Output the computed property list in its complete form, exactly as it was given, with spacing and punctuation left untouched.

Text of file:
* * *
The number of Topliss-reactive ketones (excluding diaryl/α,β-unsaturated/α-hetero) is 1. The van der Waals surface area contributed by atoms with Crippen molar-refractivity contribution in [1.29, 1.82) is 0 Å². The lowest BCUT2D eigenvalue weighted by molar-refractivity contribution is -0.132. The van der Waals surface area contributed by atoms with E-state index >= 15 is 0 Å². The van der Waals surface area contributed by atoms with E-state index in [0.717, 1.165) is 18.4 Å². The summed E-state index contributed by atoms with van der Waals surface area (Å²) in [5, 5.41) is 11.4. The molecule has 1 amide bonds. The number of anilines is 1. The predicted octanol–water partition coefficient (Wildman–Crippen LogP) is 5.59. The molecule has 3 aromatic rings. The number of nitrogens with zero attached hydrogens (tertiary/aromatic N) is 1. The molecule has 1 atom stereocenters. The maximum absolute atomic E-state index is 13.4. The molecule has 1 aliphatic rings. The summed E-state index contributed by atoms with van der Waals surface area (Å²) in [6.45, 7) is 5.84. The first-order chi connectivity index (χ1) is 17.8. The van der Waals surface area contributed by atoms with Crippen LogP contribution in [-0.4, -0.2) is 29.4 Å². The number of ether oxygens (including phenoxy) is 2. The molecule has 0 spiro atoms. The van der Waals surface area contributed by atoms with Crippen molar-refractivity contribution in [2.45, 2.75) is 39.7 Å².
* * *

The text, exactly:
The number of Topliss-reactive ketones (excluding diaryl/α,β-unsaturated/α-hetero) is 1. The van der Waals surface area contributed by atoms with Crippen molar-refractivity contribution in [1.29, 1.82) is 0 Å². The lowest BCUT2D eigenvalue weighted by molar-refractivity contribution is -0.132. The van der Waals surface area contributed by atoms with E-state index >= 15 is 0 Å². The van der Waals surface area contributed by atoms with E-state index in [0.717, 1.165) is 18.4 Å². The summed E-state index contributed by atoms with van der Waals surface area (Å²) in [5, 5.41) is 11.4. The molecule has 1 amide bonds. The number of anilines is 1. The predicted octanol–water partition coefficient (Wildman–Crippen LogP) is 5.59. The molecule has 3 aromatic rings. The number of nitrogens with zero attached hydrogens (tertiary/aromatic N) is 1. The molecule has 1 atom stereocenters. The maximum absolute atomic E-state index is 13.4. The molecule has 1 aliphatic rings. The summed E-state index contributed by atoms with van der Waals surface area (Å²) in [6.45, 7) is 5.84. The first-order chi connectivity index (χ1) is 17.8. The van der Waals surface area contributed by atoms with Crippen LogP contribution in [-0.4, -0.2) is 29.4 Å². The number of ether oxygens (including phenoxy) is 2. The molecule has 0 spiro atoms. The van der Waals surface area contributed by atoms with Crippen molar-refractivity contribution in [2.45, 2.75) is 39.7 Å².